I am trying to embrace change.
For example, the words above were the very first ones typed on my new non-Tribune laptop. For about an hour before that, I navigated the Internet for the first time on this foreign being, tried to locate all the cool new functions and yelled at my husband.
It then took me five minutes to craft this sentence because every time I typed a word, I inadvertently breathed on something that kept defining everything and then making it disappear. So I yelled at my husband some more.
Now I am exhausted.
This is not my first new laptop. In my 26 years of sportswriting, I have had many different models beginning with a “portable” computer roughly the size of a Datsun. To send my stories to the newsroom, I would first crouch in front of the headlights of my car (I was covering high school football in Central Florida in the early 1980s, and this is what we did), frantically punching in codes and secret formulas that I usually forgot.
Then I would take the giant black, rubber couplers that came with the “Port O’ Bubble” (this is seriously what the computer was called even though it was about as portable as a console television) and try to stretch them to the nearest phone booth (we also had phone booths then).
The couplers were supposed to fit over the handset of the phone. And they did – the first time anyone used them. Every time after that, they were stretched out sufficiently as to lose the connection of the phone signal the first 47 times you tried it.
Over the next decade or so in the world of newspapers, we had a succession of Radio Shack laptops that were much more modern and much more compact – so much so that it displayed no more than three lines of type. Oh yes, and the screen was flush against the keyboard so you had to climb up above the computer, or perhaps sit on several pillows, if you hoped to actually see what you wrote. Mostly you just hoped for the best.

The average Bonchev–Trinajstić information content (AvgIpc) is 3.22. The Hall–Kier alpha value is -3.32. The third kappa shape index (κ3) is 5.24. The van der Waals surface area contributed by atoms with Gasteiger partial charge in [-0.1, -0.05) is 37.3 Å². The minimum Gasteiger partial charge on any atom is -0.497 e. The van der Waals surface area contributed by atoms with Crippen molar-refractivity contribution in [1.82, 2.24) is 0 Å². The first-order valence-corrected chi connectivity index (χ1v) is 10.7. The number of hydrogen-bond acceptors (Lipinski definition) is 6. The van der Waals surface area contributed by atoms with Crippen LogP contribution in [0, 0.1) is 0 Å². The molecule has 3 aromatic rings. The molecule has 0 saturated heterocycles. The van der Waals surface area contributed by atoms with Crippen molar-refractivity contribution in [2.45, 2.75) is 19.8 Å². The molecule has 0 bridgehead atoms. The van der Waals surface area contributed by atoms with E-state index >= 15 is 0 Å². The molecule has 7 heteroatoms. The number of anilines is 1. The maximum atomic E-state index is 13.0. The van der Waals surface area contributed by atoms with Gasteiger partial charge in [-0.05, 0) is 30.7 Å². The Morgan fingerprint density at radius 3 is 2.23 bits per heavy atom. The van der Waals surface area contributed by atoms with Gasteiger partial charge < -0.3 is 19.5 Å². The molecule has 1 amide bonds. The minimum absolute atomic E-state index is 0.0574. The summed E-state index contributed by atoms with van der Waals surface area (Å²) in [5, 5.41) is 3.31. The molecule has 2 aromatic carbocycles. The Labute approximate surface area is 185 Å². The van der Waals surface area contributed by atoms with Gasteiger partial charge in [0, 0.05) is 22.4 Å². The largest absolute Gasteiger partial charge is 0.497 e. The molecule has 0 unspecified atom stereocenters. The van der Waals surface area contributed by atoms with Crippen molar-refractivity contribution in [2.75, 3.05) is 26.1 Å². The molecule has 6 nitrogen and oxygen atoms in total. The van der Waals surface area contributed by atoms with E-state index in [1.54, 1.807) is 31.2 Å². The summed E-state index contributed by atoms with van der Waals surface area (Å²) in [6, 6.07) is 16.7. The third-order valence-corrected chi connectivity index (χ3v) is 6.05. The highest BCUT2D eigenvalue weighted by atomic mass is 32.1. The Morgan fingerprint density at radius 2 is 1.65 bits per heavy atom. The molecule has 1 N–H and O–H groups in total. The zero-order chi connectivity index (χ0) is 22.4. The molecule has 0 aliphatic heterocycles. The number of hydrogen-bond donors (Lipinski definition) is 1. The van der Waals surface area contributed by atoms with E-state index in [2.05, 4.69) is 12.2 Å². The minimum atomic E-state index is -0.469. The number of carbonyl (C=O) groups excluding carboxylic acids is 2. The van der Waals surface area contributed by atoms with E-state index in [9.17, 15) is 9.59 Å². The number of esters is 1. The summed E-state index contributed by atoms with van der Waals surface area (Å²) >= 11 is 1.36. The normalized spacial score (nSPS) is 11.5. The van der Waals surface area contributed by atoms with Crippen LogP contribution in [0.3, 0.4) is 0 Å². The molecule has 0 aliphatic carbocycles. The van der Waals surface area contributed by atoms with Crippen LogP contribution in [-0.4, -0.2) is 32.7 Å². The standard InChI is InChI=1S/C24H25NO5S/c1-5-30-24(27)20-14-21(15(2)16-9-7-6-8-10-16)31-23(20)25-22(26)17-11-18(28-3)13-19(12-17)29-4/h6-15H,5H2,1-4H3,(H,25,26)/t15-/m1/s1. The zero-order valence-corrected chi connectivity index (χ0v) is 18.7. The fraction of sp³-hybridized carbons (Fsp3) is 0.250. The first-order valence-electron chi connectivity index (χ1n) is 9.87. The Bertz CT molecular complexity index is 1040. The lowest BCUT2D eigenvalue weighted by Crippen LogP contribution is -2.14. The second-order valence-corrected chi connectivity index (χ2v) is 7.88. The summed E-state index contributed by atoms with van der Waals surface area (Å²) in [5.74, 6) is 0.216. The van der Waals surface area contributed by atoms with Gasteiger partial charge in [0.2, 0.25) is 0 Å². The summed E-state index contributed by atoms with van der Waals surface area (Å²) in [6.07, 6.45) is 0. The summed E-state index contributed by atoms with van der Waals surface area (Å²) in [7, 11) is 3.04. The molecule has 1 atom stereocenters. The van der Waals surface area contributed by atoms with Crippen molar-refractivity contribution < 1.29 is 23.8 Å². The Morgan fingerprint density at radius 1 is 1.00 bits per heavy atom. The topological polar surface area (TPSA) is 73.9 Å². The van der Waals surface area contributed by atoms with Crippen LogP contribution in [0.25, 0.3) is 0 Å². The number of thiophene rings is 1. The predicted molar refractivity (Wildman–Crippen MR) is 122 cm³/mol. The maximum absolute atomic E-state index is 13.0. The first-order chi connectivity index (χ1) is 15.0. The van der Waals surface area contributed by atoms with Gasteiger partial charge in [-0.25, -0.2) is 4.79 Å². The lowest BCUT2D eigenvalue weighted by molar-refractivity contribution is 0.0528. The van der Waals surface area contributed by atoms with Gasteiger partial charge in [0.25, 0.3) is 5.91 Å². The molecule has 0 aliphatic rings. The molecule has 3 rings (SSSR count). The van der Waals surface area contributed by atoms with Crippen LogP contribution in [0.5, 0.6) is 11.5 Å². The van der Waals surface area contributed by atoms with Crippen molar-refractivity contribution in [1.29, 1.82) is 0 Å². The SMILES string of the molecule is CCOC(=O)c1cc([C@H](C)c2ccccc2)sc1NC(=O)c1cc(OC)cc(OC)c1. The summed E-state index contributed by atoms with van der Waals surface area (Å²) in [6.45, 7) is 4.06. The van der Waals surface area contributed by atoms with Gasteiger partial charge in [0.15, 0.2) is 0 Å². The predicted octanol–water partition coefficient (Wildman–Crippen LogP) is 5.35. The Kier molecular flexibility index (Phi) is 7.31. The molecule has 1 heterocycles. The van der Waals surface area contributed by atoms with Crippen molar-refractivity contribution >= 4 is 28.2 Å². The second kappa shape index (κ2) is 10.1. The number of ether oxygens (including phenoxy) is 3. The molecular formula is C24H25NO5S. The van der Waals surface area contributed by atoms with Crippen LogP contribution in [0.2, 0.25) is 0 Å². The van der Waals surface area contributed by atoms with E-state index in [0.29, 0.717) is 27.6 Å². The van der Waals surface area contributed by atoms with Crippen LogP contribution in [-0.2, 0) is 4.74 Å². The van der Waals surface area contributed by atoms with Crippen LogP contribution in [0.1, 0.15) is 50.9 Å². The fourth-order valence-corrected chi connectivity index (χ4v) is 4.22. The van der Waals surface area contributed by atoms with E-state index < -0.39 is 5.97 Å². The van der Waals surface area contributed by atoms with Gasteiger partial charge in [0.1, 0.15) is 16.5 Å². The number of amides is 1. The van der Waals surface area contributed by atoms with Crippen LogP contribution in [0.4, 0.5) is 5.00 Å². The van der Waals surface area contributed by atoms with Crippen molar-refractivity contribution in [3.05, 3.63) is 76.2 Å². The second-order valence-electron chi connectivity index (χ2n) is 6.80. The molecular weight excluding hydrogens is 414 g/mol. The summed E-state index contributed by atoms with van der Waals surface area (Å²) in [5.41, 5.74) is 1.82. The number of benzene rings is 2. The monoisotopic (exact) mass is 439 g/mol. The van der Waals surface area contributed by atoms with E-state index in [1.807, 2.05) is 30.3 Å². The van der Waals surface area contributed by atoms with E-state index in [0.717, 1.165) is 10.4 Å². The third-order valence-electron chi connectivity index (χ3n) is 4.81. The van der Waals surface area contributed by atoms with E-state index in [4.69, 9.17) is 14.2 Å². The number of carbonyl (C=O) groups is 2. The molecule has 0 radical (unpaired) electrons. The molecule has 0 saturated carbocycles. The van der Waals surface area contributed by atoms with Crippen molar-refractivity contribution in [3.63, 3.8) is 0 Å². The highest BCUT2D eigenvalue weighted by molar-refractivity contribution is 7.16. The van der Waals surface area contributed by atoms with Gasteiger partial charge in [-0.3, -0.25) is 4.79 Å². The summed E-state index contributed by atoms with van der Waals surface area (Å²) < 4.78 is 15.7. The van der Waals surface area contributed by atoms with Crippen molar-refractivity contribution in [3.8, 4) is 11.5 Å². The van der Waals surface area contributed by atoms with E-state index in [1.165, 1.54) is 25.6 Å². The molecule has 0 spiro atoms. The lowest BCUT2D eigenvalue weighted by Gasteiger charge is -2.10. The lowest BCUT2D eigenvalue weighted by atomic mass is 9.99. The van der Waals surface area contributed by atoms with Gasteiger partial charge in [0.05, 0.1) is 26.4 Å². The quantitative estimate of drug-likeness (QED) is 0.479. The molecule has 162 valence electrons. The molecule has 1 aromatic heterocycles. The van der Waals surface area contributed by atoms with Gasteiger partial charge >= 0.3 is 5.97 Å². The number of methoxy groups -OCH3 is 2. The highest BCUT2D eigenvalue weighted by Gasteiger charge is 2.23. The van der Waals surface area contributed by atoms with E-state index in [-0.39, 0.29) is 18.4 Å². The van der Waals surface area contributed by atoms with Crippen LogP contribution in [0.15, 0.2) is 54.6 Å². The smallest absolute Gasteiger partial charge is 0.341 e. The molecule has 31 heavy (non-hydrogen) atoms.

No matter which newspaper I was working for at the time – Florida Today, the Orlando Sentinel, USA Today, the Chicago Tribune – every other paper seemed to have better laptops than we did. They were always faster, sleeker, cooler. And just when we’d get an upgrade, everyone else did too.
There was, however, always one equalizer. Like the Wicked Witch of the West, the laptop keyboard – or any keyboard for that matter – is not built to absorb liquid. At all. Not a drip from a cup of Coke jostled by another sportswriter’s belly. Not the spray from that same cup generated by an out-of-control Shaquille O’Neal barrelling toward the press table.
And strangely, not an entire cup of beer spilled directly onto your computer from an over-zealous fan leaning over the press box at the old Chicago Stadium. This happened to me once and trust me, all the cursing in the world will not bring it – or your story – back to life. I think I heard my laptop actually moan as it died. Or maybe that was me. No, I was swearing like a sailor, so it had to be the computer.
The tech support guys said they never actually saw a mother board completely submerged in Budweiser. Amstel Light, yes, but never Bud. But this was actually a fairly frequent happening in the Stadium press box in the early days of laptops. The roar of the crowd, followed by the swearing of a sportswriter who had beer dumped on their computer. After a while, there was almost a certain charm to it.
So I tried to never get emotionally attached to my computer. If it died, I would move on, usually upgrade, adjust. Or at least I thought I was adjusting. What I didn’t realize is that for the last 10 years or so, I have had computers extremely similar. They looked pretty much the same, felt the same and all had a little button thing in the middle of the keyboard that served as the mouse.
I have recently discovered that laptops are not made with the little button things anymore. That touch pads have been in vogue for some time now. I do not like the touch pad. No, I hate the touch pad. These last 14 paragraphs have taken me about four hours to compose, mostly because of the touch pad, along with the periodic yelling at my husband.
I FEEL LIKE MY WRITING HAS BEEN ADVERSELY AFFECTED. See? I meant to write, I feel like my writing has been adversely affected, but I was so distracted by the whole touch pad thing that the caps lock key got bad vibes.
I am trying to embrace change, I really am. And as soon as I yell at my husband again, I’ll let you know how it’s going.